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Community Tasting Notes (average 11 notes) - and median of 89 pts. in hiding notes with no text
| ||Tasted by NiklasT on 1/1/2014 & rated 89 points: Enjoyable Brunello mature and quite rustique. Soft tannins, a bit thin. Nice but not a wine I will remember as it did not make much of an impression. (564 views)|
| ||Tasted by jdrago on 12/14/2013 & rated 89 points: Aroma of charred raw beef, cedar, pumpkin pie spice. Taste of plums poached in wine; dried fig taste at the end that results in a long finish. Let breathe for 45 minutes. (516 views)|
| ||Tasted by Bakeman on 11/5/2012 & rated 89 points: Drank at wine club with the cheese course. It was paired against a Banfi Brunello di Montalcino 1999. The Fossacolle won by a consensus. (942 views)|
| ||Tasted by Krautrocker on 6/26/2012 & rated 91 points: Soft, delicate texture with a range I flavors pushing through in its prime. Leather, bread, tobacco, chocolate, black cherry and currants, black pepper... such a rich range of tastes and smells but still a tight structure and not overly bold. A great wine. Very compelling. (1297 views)|
| ||Tasted by jdrago on 4/29/2012 & rated 87 points: Initial opening aromas of anise spice; a lot of fruit; yeasty (like hot cross buns out of the oven); faint double bubble bubble gum. Need to let breathe for at least an hour to let the tannins soften. Well balanced; better with food than alone. (1276 views)|
| ||Tasted by FinMB on 4/2/2012 & rated 90 points: - Medium forming legs - Solid wine but was expecting more complexity. Decanted for 3 hours but was still lacking something. Would have scored at 88 but on day 2 the wine really opened up and gave me what I was looking for the night before. I would recommend decanting the day before. (968 views)|
| ||Tasted by discoverwine on 12/21/2011 & rated 87 points: Not as great as when I tasted in Montalcino in 2005. I should have had this one sooner. The flavor was straight forward sangiovese. I little weaker than Brunello should be. Subtle fruit, cocoa powder, leather. Easy drinking wine. But way expensive for the ultimate lack of pleasure. If you have any of this, drink it up. Its nice, but will not get better for sure. (1070 views)|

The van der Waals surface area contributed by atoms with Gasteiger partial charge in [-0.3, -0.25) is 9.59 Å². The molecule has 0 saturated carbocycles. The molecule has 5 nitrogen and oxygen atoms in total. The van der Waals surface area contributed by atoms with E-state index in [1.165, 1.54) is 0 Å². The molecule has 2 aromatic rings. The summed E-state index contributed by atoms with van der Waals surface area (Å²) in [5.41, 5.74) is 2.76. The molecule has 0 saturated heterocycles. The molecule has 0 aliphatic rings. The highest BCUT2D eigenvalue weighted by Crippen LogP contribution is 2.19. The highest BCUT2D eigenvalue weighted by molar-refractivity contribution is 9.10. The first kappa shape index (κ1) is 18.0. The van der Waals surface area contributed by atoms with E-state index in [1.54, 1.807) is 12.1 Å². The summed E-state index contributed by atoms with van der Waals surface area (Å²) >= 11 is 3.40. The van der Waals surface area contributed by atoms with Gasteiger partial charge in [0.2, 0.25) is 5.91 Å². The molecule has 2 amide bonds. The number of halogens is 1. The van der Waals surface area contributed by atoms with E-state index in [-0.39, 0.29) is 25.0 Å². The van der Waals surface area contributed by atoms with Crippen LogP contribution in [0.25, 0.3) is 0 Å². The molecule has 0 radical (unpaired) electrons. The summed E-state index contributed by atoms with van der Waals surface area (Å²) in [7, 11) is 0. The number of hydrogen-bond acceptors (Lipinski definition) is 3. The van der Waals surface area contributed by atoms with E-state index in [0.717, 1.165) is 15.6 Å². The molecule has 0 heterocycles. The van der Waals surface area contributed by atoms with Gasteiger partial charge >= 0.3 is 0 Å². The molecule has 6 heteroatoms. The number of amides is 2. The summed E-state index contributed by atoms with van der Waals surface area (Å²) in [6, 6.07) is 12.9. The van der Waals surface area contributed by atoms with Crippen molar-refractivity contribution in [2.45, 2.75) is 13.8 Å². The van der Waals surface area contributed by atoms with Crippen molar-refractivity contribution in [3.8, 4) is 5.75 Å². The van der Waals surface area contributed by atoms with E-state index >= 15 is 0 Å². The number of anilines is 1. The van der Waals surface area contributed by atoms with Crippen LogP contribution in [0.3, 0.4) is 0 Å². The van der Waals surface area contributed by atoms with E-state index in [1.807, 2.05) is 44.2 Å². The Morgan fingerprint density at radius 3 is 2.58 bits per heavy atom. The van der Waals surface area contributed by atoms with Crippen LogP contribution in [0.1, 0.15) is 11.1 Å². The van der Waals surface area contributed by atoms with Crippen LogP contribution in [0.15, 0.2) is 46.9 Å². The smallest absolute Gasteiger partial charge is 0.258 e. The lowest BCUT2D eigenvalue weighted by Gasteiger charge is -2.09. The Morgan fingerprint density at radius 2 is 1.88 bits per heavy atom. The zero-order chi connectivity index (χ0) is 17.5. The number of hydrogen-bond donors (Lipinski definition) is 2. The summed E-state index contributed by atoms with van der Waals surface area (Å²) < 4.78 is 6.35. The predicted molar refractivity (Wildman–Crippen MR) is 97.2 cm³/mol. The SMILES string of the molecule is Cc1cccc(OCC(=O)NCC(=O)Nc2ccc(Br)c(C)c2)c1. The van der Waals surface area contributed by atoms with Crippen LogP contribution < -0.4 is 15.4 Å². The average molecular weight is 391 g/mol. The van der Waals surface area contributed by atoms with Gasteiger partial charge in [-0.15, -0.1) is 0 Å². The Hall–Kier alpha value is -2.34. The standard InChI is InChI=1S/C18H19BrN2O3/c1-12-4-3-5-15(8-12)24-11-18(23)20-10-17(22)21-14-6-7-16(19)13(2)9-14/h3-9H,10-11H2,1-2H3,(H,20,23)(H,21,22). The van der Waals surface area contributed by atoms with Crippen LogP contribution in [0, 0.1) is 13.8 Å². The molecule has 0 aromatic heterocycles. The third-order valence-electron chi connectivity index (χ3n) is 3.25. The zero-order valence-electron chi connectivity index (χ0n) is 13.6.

| ||Tasted by ron m on 3/19/2010: Very faint nose, pleasant mouthfeel, a bit out of balance, pretty long finish. Mediocre, over the hill or badly stored? Day 2: surprise! The wine came together nicely and while the nose is still very subdued, the palate filled up and the wine had a very nice mouthfeel. The finish is long and savory. Good. (875 views)|
| ||Tasted by GSW on 8/17/2008 & rated 90 points: Somewhat subdued nose, but a very enjoyable wine. Nose of black pepper, dark fruit and earth. Smooth palate and medium finish. (1042 views)|
Fossacolle Producer website
SangioveseSANGIOVESE: (Pronounced "sahn-joh-vhe-se").
Sangiovese - Italy's claim to fame, the pride of Tuscany. Traditionally made, the wines are full of cherry fruit, earth, and cedar. It produces Chianti (Classico), Rosso di Montalcino, Brunello di Montalcino, Rosso di Montepulciano, Montefalco Rosso, and many others. Sangiovese is also the backbone in many of the acclaimed, modern-styled "Super-Tuscans", where it is blended with Bordeaux varietals (Cabernet Sauvignon, Merlot, and Cabernet Franc) and typically aged in French oak barrels, resulting a wine primed for the international market in the style of a typical California cabernet: oaky, high-alcohol, and a ripe, jammy, fruit-forward profile.
Semi-classic grape grown in the Tuscany region of Italy. Used to produce the Chianti and other Tuscan red wines. Has many clonal versions, two of which seem to predominate. The Sangiovese Grosso clone Brunello variety is used for the dark red, traditionally powerful and slow-maturing "Brunello di Montalcino" wine. The other is the Sangiovese Piccolo, also known under the historical synonym name Sangioveto, used for standard Chianti Classico DOC wines. Old vine derived wine is often used in the better versions, needing several years ageing to reach peak. A third clone, Morellino, is used in a popular wine blend with the same name found in the southern part of the province. Recent efforts in California with clones of this variety are very promising, producing medium-bodied reds with rich cherry or plumlike flavors and aromas. Among the available clonal versions are R6 and R7, derived from the Montalcino region of Italy, having average productivity/ripening and producing small berries on medium size clusters. R10 and R24 are well-recommended. R23, listed as deriving from the Emilia-Romagna region, has good vigor with medium-small clusters with earlier ripening. R102 derives from the Montepulciano region and reported to have average vigor with moderate productivity that results in higher sugar levels and good acidity from medium-small berries on medium-small clusters. Has synonym name of Nielluccio where grown in Corsica.
Italy Italian Wines (ItalianMade.com, The Italian Trade Commission) | Italian Wine Guide on the WineDoctor
Tuscany Tuscany (ItalianMade.com) | Tuscany
Montalcino Montalcino website
Brunello di Montalcino Consorzio del Vino Brunello di Montalcino (Official DOCG website)